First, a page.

17892 | For clear questions posed by reason, reason can also find clear answers |

10041 | Impredicative Definitions refer to the totality to which the object itself belongs |

8679 | We perceive the objects of set theory, just as we perceive with our senses |

9188 | Gödel proved that first-order logic is complete, and second-order logic incomplete |

10035 | Mathematical Logic is a non-numerical branch of mathematics, and the supreme science |

10042 | Reference to a totality need not refer to a conjunction of all its elements |

10620 | Originally truth was viewed with total suspicion, and only demonstrability was accepted |

17886 | The limitations of axiomatisation were revealed by the incompleteness theorems |

10071 | Second Incompleteness: nice theories can't prove their own consistency |

17883 | Gödel's Theorems did not refute the claim that all good mathematical questions have answers |

17888 | The undecidable sentence can be decided at a 'higher' level in the system |

10038 | A logical system needs a syntactical survey of all possible expressions |

18062 | Set-theory paradoxes are no worse than sense deception in physics |

10132 | There can be no single consistent theory from which all mathematical truths can be derived |

10046 | The generalized Continuum Hypothesis asserts a discontinuity in cardinal numbers |

17885 | Gödel eventually hoped for a generalised completeness theorem leaving nothing undecidable |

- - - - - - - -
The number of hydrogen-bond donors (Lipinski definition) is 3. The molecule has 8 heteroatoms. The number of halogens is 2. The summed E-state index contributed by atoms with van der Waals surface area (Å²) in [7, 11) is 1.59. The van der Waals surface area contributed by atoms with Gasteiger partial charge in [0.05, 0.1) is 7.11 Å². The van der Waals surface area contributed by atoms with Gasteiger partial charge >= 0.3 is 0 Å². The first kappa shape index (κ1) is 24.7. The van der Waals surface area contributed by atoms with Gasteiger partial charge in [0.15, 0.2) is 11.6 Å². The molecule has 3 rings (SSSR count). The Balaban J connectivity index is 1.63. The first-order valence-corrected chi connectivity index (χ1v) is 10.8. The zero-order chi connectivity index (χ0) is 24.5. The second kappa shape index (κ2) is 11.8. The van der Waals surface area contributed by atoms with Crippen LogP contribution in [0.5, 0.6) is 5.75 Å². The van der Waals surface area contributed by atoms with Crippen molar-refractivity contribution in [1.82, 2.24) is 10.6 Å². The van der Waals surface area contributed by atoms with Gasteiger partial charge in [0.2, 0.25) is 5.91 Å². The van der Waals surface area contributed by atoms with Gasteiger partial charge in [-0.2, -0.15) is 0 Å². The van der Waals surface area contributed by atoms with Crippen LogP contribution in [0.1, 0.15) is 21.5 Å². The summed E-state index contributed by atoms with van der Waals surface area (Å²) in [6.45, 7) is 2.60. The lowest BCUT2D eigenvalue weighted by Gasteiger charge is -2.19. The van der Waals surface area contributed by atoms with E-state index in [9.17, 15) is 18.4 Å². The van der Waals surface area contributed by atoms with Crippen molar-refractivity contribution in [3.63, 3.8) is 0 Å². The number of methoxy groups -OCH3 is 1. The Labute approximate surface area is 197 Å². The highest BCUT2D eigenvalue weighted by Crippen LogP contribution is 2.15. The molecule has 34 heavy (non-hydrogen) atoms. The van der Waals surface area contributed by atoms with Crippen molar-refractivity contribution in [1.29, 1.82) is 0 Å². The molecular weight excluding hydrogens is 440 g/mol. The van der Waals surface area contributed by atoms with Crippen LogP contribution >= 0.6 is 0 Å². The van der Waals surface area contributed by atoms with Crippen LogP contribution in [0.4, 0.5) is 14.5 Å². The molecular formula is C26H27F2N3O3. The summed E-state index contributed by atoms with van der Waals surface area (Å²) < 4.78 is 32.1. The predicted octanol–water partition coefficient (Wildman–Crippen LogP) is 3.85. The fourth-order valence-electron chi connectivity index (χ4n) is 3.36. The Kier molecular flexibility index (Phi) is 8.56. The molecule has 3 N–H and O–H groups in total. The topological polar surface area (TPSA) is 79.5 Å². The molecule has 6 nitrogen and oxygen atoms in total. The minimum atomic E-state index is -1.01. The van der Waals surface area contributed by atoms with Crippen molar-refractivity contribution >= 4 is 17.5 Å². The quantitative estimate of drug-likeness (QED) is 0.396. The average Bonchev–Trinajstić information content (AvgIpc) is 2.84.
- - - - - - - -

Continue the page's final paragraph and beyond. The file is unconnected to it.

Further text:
10614 | The real reason for Incompleteness in arithmetic is inability to define truth in a language |

10072 | First Incompleteness: arithmetic must always be incomplete |

9590 | Arithmetical truth cannot be fully and formally derived from axioms and inference rules |

10118 | First Incompleteness: a decent consistent system is syntactically incomplete |

10122 | Second Incompleteness: a decent consistent system can't prove its own consistency |

10611 | There is a sentence which a theory can show is true iff it is unprovable |

10867 | 'This system can't prove this statement' makes it unprovable either way |

10039 | Some arithmetical problems require assumptions which transcend arithmetic |

10043 | Mathematical objects are as essential as physical objects are for perception |

10271 | Basic mathematics is related to abstract elements of our empirical ideas |

10045 | Impredicative definitions are admitted into ordinary mathematics |